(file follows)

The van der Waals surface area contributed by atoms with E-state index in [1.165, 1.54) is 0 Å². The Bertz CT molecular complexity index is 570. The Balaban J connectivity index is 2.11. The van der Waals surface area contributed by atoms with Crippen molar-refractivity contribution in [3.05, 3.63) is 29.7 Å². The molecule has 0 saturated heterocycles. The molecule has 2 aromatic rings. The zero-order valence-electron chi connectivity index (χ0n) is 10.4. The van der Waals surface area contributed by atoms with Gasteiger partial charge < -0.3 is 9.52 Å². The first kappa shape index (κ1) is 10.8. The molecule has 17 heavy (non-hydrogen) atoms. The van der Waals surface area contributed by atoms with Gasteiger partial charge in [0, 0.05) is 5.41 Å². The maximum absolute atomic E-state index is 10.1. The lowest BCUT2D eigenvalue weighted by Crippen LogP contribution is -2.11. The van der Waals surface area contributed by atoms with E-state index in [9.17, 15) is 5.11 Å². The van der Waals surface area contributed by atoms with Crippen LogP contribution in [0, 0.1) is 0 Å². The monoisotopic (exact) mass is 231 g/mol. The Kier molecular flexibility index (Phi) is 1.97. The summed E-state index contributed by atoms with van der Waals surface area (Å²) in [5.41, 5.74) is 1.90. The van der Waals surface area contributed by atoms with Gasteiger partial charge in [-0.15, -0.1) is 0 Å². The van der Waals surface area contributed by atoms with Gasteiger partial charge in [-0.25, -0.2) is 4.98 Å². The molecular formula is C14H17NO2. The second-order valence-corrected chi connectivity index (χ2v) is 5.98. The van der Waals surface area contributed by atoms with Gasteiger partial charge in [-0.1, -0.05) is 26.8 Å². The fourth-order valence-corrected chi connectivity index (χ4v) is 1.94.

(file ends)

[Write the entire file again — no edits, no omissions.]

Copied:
The van der Waals surface area contributed by atoms with E-state index in [1.165, 1.54) is 0 Å². The Bertz CT molecular complexity index is 570. The Balaban J connectivity index is 2.11. The van der Waals surface area contributed by atoms with Crippen molar-refractivity contribution in [3.05, 3.63) is 29.7 Å². The molecule has 0 saturated heterocycles. The molecule has 2 aromatic rings. The zero-order valence-electron chi connectivity index (χ0n) is 10.4. The van der Waals surface area contributed by atoms with Gasteiger partial charge < -0.3 is 9.52 Å². The first kappa shape index (κ1) is 10.8. The molecule has 17 heavy (non-hydrogen) atoms. The van der Waals surface area contributed by atoms with Gasteiger partial charge in [0, 0.05) is 5.41 Å². The maximum absolute atomic E-state index is 10.1. The lowest BCUT2D eigenvalue weighted by Crippen LogP contribution is -2.11. The van der Waals surface area contributed by atoms with E-state index in [9.17, 15) is 5.11 Å². The van der Waals surface area contributed by atoms with Crippen LogP contribution in [0, 0.1) is 0 Å². The monoisotopic (exact) mass is 231 g/mol. The Kier molecular flexibility index (Phi) is 1.97. The summed E-state index contributed by atoms with van der Waals surface area (Å²) in [5.41, 5.74) is 1.90. The van der Waals surface area contributed by atoms with Gasteiger partial charge in [-0.15, -0.1) is 0 Å². The van der Waals surface area contributed by atoms with Gasteiger partial charge in [-0.25, -0.2) is 4.98 Å². The molecular formula is C14H17NO2. The second-order valence-corrected chi connectivity index (χ2v) is 5.98. The van der Waals surface area contributed by atoms with Gasteiger partial charge in [-0.1, -0.05) is 26.8 Å². The fourth-order valence-corrected chi connectivity index (χ4v) is 1.94.